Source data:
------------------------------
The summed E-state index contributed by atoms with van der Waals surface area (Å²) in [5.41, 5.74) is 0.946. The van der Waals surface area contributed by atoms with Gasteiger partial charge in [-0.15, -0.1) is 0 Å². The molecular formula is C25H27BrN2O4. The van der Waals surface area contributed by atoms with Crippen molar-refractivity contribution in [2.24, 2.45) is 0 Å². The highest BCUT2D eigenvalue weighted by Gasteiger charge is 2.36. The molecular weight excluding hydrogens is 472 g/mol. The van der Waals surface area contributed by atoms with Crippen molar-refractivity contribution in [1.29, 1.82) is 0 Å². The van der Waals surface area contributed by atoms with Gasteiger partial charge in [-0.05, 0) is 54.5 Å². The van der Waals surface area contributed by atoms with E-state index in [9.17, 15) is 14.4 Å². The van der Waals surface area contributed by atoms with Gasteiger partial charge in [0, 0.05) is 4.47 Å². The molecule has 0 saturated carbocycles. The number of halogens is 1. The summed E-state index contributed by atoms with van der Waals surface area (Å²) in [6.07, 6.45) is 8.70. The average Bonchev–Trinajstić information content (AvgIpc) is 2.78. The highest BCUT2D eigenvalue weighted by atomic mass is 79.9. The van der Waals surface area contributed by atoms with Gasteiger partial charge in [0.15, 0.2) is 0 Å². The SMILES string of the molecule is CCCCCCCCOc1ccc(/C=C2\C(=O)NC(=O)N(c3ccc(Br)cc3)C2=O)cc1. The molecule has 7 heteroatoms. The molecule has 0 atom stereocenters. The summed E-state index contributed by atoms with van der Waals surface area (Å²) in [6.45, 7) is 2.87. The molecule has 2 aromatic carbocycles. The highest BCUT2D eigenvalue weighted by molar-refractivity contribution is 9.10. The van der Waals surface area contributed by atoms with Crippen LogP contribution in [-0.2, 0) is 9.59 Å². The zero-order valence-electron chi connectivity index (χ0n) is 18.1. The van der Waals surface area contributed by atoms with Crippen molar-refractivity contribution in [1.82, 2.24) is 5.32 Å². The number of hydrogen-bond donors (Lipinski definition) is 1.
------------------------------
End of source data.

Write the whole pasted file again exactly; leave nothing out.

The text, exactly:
The summed E-state index contributed by atoms with van der Waals surface area (Å²) in [5.41, 5.74) is 0.946. The van der Waals surface area contributed by atoms with Gasteiger partial charge in [-0.15, -0.1) is 0 Å². The molecular formula is C25H27BrN2O4. The van der Waals surface area contributed by atoms with Crippen molar-refractivity contribution in [2.24, 2.45) is 0 Å². The highest BCUT2D eigenvalue weighted by Gasteiger charge is 2.36. The molecular weight excluding hydrogens is 472 g/mol. The van der Waals surface area contributed by atoms with Crippen molar-refractivity contribution in [1.29, 1.82) is 0 Å². The van der Waals surface area contributed by atoms with Gasteiger partial charge in [-0.05, 0) is 54.5 Å². The van der Waals surface area contributed by atoms with E-state index in [9.17, 15) is 14.4 Å². The van der Waals surface area contributed by atoms with Gasteiger partial charge in [0, 0.05) is 4.47 Å². The molecule has 0 saturated carbocycles. The number of halogens is 1. The summed E-state index contributed by atoms with van der Waals surface area (Å²) in [6.07, 6.45) is 8.70. The average Bonchev–Trinajstić information content (AvgIpc) is 2.78. The highest BCUT2D eigenvalue weighted by atomic mass is 79.9. The van der Waals surface area contributed by atoms with Gasteiger partial charge in [0.15, 0.2) is 0 Å². The SMILES string of the molecule is CCCCCCCCOc1ccc(/C=C2\C(=O)NC(=O)N(c3ccc(Br)cc3)C2=O)cc1. The molecule has 7 heteroatoms. The molecule has 0 atom stereocenters. The summed E-state index contributed by atoms with van der Waals surface area (Å²) in [6.45, 7) is 2.87. The molecule has 2 aromatic carbocycles. The highest BCUT2D eigenvalue weighted by molar-refractivity contribution is 9.10. The van der Waals surface area contributed by atoms with Crippen LogP contribution in [-0.2, 0) is 9.59 Å². The zero-order valence-electron chi connectivity index (χ0n) is 18.1. The van der Waals surface area contributed by atoms with Crippen molar-refractivity contribution in [1.82, 2.24) is 5.32 Å². The number of hydrogen-bond donors (Lipinski definition) is 1.